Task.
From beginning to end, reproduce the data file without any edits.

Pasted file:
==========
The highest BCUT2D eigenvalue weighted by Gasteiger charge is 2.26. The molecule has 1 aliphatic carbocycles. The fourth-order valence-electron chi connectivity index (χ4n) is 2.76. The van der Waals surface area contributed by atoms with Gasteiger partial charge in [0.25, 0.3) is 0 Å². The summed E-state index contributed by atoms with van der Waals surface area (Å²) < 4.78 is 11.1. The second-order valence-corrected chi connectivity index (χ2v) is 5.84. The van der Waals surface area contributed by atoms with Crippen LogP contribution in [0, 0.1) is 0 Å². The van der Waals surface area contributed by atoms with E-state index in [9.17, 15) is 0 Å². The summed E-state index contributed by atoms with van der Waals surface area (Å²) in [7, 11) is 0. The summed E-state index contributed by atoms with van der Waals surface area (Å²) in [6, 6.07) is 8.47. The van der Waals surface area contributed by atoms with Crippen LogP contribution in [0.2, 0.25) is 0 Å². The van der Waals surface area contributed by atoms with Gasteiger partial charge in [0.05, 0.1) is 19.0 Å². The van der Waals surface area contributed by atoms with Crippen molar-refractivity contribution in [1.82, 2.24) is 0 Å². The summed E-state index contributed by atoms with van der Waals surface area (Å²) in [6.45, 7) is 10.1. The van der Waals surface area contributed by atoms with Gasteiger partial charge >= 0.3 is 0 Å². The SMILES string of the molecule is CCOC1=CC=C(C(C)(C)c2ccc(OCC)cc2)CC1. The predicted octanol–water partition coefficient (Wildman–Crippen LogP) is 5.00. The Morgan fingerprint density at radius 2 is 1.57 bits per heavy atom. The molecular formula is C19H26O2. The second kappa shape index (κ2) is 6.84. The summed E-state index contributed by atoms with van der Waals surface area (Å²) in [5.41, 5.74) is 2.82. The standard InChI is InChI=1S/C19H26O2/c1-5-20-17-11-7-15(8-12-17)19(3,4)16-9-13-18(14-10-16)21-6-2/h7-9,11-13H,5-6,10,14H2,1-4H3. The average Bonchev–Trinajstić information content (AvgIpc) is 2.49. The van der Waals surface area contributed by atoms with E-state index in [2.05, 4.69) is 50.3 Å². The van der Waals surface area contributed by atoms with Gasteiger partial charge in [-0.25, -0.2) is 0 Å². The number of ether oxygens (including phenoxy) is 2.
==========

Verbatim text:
The highest BCUT2D eigenvalue weighted by Gasteiger charge is 2.26. The molecule has 1 aliphatic carbocycles. The fourth-order valence-electron chi connectivity index (χ4n) is 2.76. The van der Waals surface area contributed by atoms with Gasteiger partial charge in [0.25, 0.3) is 0 Å². The summed E-state index contributed by atoms with van der Waals surface area (Å²) < 4.78 is 11.1. The second-order valence-corrected chi connectivity index (χ2v) is 5.84. The van der Waals surface area contributed by atoms with Crippen LogP contribution in [0, 0.1) is 0 Å². The van der Waals surface area contributed by atoms with E-state index in [9.17, 15) is 0 Å². The summed E-state index contributed by atoms with van der Waals surface area (Å²) in [7, 11) is 0. The summed E-state index contributed by atoms with van der Waals surface area (Å²) in [6, 6.07) is 8.47. The van der Waals surface area contributed by atoms with Crippen LogP contribution in [0.2, 0.25) is 0 Å². The van der Waals surface area contributed by atoms with Gasteiger partial charge in [0.05, 0.1) is 19.0 Å². The van der Waals surface area contributed by atoms with Crippen molar-refractivity contribution in [1.82, 2.24) is 0 Å². The summed E-state index contributed by atoms with van der Waals surface area (Å²) in [6.45, 7) is 10.1. The van der Waals surface area contributed by atoms with Gasteiger partial charge >= 0.3 is 0 Å². The SMILES string of the molecule is CCOC1=CC=C(C(C)(C)c2ccc(OCC)cc2)CC1. The predicted octanol–water partition coefficient (Wildman–Crippen LogP) is 5.00. The Morgan fingerprint density at radius 2 is 1.57 bits per heavy atom. The molecular formula is C19H26O2. The second kappa shape index (κ2) is 6.84. The summed E-state index contributed by atoms with van der Waals surface area (Å²) in [5.41, 5.74) is 2.82. The standard InChI is InChI=1S/C19H26O2/c1-5-20-17-11-7-15(8-12-17)19(3,4)16-9-13-18(14-10-16)21-6-2/h7-9,11-13H,5-6,10,14H2,1-4H3. The average Bonchev–Trinajstić information content (AvgIpc) is 2.49. The van der Waals surface area contributed by atoms with E-state index in [2.05, 4.69) is 50.3 Å². The van der Waals surface area contributed by atoms with Gasteiger partial charge in [-0.25, -0.2) is 0 Å². The number of ether oxygens (including phenoxy) is 2.